complex power flow

Discussion in 'Homework Help' started by Kayne, Jul 28, 2012.

  1. Kayne

    Thread Starter Active Member

    Mar 19, 2009
    Hi all,

    I have been stuck where to start on a power flow question that has two interconnected voltage sources, which is in the attachment. Also in the attachment is the equation that I have been trying to use.

    Firstly i would like to know is this the correct equation I should be using to solve this? If so then i should be able to build a matrix to solve this question.

    What I would like to find out is

    i) the source complex power that are supplied and received (
    ii) the complex power loss in the line
    iii) which source receives or supplies the active and reactive power components.

    The questions variables are as followed

    Y = 0.02-j0.14

    v1=120 \angle -5
    v2=100 \angle 0

    What I have done is solved


    i1 = 52.1-j970 A
    i2 = 114.6-j802.1 A

    now I use these values and solved for


    Which gave me 27.96*10^3-j195.722*10^3 VA

    I would like to know if this is the correct way to go about solving this.

    • Q10.pdf
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  2. mlog


    Feb 11, 2012
    Why do you have a current i1 and current i2? There is only one current between the two sources (unless you're trying to use superposition). The current will be the difference in the voltages divided by the impedance between the voltage sources.
  3. panic mode

    Senior Member

    Oct 10, 2011
    your method makes no sense. when you write equation down, you are supposed to use it. you skip that and write random 'results'. if the Z-1+j7 Ohms, then your Y is correct. but there is no mention HOW you got V and what it's value is.
    also you post equation for current i and you never sow what that current is. instead of that, you show i1 and i2 (whatever that is). you never mention what they represent or how you obtained them. then you calculate S from V and I. what V and I? is I=i perhaps?
  4. Kayne

    Thread Starter Active Member

    Mar 19, 2009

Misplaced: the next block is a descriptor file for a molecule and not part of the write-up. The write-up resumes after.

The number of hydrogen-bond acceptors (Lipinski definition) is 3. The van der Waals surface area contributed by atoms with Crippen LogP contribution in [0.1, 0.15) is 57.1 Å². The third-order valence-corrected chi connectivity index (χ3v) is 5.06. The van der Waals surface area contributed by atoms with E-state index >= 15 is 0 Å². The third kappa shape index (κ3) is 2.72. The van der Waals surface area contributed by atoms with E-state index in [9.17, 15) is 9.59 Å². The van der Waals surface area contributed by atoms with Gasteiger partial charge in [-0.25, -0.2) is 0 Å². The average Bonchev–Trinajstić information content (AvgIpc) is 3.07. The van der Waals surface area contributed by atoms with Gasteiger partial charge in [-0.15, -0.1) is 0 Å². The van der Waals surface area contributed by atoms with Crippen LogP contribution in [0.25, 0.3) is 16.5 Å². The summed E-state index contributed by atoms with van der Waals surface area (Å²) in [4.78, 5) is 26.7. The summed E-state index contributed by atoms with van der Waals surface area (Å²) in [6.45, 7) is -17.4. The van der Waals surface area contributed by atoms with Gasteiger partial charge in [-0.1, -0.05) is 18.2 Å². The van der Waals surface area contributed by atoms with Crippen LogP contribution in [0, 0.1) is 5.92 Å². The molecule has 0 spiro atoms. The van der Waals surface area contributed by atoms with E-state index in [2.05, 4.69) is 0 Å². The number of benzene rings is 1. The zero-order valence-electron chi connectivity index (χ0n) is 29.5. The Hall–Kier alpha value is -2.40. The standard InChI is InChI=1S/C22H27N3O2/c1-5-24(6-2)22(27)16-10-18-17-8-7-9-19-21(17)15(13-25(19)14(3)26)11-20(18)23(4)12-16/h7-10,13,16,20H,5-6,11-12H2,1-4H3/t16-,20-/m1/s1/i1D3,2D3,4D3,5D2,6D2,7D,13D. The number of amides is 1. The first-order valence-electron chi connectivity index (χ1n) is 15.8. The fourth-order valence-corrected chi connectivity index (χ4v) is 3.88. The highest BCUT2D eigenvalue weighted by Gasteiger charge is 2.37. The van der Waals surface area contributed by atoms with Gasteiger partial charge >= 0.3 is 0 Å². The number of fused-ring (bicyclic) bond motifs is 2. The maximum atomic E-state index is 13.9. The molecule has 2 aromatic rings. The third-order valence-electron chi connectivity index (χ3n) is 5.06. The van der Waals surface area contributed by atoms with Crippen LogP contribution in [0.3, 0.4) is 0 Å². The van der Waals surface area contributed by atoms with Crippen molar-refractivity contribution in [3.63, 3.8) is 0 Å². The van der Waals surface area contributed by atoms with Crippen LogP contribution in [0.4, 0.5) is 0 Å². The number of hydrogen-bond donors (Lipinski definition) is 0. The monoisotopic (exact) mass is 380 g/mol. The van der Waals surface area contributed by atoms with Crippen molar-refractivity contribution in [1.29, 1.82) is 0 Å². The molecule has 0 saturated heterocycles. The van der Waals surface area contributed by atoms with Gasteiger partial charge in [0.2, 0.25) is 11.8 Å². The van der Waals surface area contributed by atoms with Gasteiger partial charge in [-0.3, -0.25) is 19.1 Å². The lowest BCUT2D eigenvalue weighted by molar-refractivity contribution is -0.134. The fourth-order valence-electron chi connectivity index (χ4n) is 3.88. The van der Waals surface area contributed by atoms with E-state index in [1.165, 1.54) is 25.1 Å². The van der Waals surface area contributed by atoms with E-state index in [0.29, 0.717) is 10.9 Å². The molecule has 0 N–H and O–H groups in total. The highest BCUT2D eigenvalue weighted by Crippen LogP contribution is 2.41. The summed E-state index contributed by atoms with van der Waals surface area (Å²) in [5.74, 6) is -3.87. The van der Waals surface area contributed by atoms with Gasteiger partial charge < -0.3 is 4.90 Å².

Both of you are correct I really was struggling to understand what going on.

    So I have started again taking on your advice

    Variables are


     V1=120 \angle -5


    Current in the circuit

     I=\frac{V1-V2}{Z}= -1.073-j2.945 A

    Complex power

    where I` is a complex number

    Sv1 = complex power in Voltage source 1
    Sv2 = complex power in Voltage source 2

     Sv1=\frac{V*I`}{2} = \frac{119.453-j10.46*-1.073-j2.945}{2}=-79.56-j170.43 kVA

    magitudeSv1  = 188.1 \angle -115

     Sv2=\frac{V*I`}{2} = \frac{100*-1.073-j2.945}{2}=-53.67-j147.26 kVA

    magitudeSv2  = 156 \angle -110

    So voltage source 1 is the supplying the load and voltage source 2 is receiving

    Power loss in the line = I^2*R

    Find Resistance

    R= mag(Z)*cos(Z)= 1

    PL=I^2*R=(-1.073-j2.945)^2*1=-7.52+j6.32 W

    Am I on the right track now with answering this question?

  5. mlog


    Feb 11, 2012
    1. I got the same answer as you for the current.

    2. Why are you dividing the complex power of each source by 2?

    3. You are asked for the "complex power loss" for the line. Normally I think of power loss as resistive, but nevertheless, I think you could take the magnitude of the current, square it, and multiply it times the resistance and the reactance.

    For example, given the current you found, the magnitude is 3.135A. Squaring the magnitude and multiplying it times the resistance (1Ω) would give a line power loss of about 9.83 W. Do the same for the inductive reactance to find the VARs.
  6. hexram

    New Member

    Feb 29, 2012
    I certainly agree with mlog when questioning the division by 2 in the expression for S; complex power in any component in an electrical circuit is S = V I^*. It does not matter if the component considered is an active component (like a voltage source) or a passive component (like an impedance). As such, then, the answer for item ii) should be a complex number; if the circuit shown is a representation of a transmission line, for instance, then the impedance given corresponds to the line itself, and there is no reason to consider the loss in the line as just the real part of the total complex power. What I would say then is that S = I^2 Z because V = I Z and I I^* = I^2. Also, current in the circuit shown is just one item, and that is what I call I in my post.
    Last edited: Aug 4, 2012